May 17, 2018 – With the exception of the Moose River, smelt runs are about over. Streamers are still doing the job and will for awhile. Fish have’t forgotten what a smelt looks like. Once the adult spawned out smelt return to deeper water fish begin feeding on younger needle smelt. Consider making the switch from the biggest streamer you have to a smaller version of the same thing and you won’t miss beat.
Water temperatures have been slowly climbing and when they hit 48 degrees suckers begin dropping their eggs. Like most other fish, suckers only spawn in certain spots. You’ll generally find them on gravel bottoms at the head of a pool. They don’t lay their eggs in a mass like trout or salmon, they broadcast their eggs into the current where they drift downstream. When they find bottom they’ll stay glued to the bottom until they hatch 7-10 days later. When you’re in the neighborhood of spawning suckers you’ll always find brookies and salmon lined up just down stream gobbling every egg that drifts by. After the actual spawn is over fish continue to grub around picking eggs until they finally hatch.
A number of times during the last few days, fish weren’t chasing streamers in places where they should be all over a Grey Ghost. A check of the water temperature indicated it could be sucker spawn time, so the guides started bounced sucker egg patterns around. Immediately salmon would not leave them alone. It’s like magic when it comes together. Just remember when the water temperature gets in the high 40’s suckers start dropping eggs. Its one of those windows of opportunity that comes along once a season, not a lot different than a Hendrickson or caddis hatch. You’ll get a week out of it at most then you might as well put your eggs patterns away until next year.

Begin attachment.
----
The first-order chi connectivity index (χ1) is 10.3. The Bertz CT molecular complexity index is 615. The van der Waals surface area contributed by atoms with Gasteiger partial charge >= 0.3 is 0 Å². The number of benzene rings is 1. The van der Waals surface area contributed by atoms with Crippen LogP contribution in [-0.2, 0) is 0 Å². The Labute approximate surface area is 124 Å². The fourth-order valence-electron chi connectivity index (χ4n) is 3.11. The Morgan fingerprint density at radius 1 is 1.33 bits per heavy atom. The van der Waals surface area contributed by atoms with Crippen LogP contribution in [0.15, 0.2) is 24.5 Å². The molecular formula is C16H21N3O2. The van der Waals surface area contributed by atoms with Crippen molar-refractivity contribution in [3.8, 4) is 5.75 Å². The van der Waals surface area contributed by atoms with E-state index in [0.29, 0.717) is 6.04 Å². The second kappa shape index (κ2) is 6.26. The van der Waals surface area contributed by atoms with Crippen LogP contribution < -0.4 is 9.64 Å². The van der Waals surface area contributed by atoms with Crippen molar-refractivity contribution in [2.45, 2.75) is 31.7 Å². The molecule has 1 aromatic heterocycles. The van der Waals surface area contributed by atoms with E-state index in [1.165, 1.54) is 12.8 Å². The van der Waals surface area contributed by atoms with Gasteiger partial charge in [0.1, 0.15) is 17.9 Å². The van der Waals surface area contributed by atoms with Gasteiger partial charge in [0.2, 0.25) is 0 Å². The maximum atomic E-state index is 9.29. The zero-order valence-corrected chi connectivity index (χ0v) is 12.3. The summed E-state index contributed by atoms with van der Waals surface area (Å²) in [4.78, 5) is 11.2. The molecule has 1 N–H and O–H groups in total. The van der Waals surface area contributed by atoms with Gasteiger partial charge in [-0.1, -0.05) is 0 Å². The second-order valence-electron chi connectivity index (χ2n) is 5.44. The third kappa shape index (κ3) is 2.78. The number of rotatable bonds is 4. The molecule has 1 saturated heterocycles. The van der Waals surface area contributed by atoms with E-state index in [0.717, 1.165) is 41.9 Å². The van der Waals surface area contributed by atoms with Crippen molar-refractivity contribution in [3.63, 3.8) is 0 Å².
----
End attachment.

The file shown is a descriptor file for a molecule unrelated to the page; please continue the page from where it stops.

Water levels have finally dropped considerably in most of the main rivers. Much more water is now available to waders and the fishing is getting better everyday. Fish have moved back into their regular lies where it’s much easier to get your fly to them. You are still going to want your sinking line. No-one’s looking up yet.
Our trout ponds are ready to come alive. Daytime mayfly hatches should begin soon if they haven’t already. Make sure you bring plenty of Adams, Black Gnat, and Quill Gordon in your case along with a few Hare’s ear you might want to try as a dropper. It’s good to cover all bases. If all they want is the dry get rid of the dropper, but don’t be surprised if you find trout on both flies every now and again. Until the mayflies begin to pop put your favorite dragon fly pattern on a sink-tip line and fish along the edges where you just loose sight of bottom. Trout will be cruising the shores picking up anything that resembles a dragon fly nymph walking around on the duff.
We are not peaking yet but those days aren’t that far out.
The guides have had a great start to the season. We just posted some new photos on our Photos Page.
The photo above is Alex Rockwell, a Greenville native, with a 5lb 2oz male brookie he caught a few days ago while trolling a Grey Ghost tandem streamer along the shoreline not far from downtown Greenville. Moosehead has been giving up some whoppin’ brookies in resent years.